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Migration, Human capital formation, and growth

This paper will first intuitively explain the model discussed in Chapter 13.4, and see if it differs from the model employed in the reading paper. Second, the way the model is empirically tested will be examined. Third, the predictions of the book’s framework are compared with the enhanced framework conclusions. Final, the main insights of the paper will be presented and will be elaborated.

The model in the book is a combination of the Schumpeter and Gerschenkron model. The model proclaims that productivity growth can only come from implementing the frontier technology or innovating on top of the existing technology. The importance of innovating old technologies depends on a countries distance of the “technological frontier”, the closer one is to the frontier the greater the influence of innovation on growth. Innovation in this model is endogenous, people innovate. Tertiary schooling is an important factor for innovating, since it should increase the ability of a nation to create leading-edge technology. Primary and secondary schooling tend to benefit the ability to implement the current frontier technologies.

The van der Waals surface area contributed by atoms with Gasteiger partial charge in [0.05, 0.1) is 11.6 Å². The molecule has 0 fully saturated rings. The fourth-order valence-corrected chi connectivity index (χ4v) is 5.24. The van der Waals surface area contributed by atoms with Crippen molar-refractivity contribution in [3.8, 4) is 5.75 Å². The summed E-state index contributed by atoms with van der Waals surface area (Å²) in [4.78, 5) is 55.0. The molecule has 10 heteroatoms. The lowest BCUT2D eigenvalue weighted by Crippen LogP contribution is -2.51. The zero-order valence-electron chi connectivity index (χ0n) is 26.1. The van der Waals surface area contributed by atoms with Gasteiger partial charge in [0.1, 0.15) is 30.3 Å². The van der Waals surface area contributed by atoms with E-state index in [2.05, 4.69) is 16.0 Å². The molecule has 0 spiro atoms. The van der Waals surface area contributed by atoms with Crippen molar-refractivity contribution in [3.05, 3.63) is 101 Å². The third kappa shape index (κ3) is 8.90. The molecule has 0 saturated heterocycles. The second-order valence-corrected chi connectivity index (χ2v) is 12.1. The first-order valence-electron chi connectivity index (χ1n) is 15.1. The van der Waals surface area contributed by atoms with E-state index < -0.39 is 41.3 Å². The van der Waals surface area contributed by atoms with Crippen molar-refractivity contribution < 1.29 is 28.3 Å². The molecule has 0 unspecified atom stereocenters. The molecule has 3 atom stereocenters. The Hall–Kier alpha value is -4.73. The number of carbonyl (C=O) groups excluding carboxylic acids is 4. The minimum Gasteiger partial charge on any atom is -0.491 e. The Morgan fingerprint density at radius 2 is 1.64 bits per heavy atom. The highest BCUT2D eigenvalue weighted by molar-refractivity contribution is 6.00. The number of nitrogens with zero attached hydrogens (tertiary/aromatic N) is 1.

Since there are only two ways to grow implementing and innovating, a marginal increase of in the fraction of low skilled workers tend to benefit growth less as the country moves closer to the technological frontier. In the books model both low and high skilled labor can innovate. The only difference between the two is that high skilled labor has a higher elasticity in terms of innovation, and that low skilled labor has a higher elasticity towards implementing. This leads to a situation in which a marginal increase in higher education investments enhances productivity growth all the more the closer the country is from the world technology frontier. And a marginal increase in lower education investment enhances productivity growth all the less the closer the country is from the world technology frontier.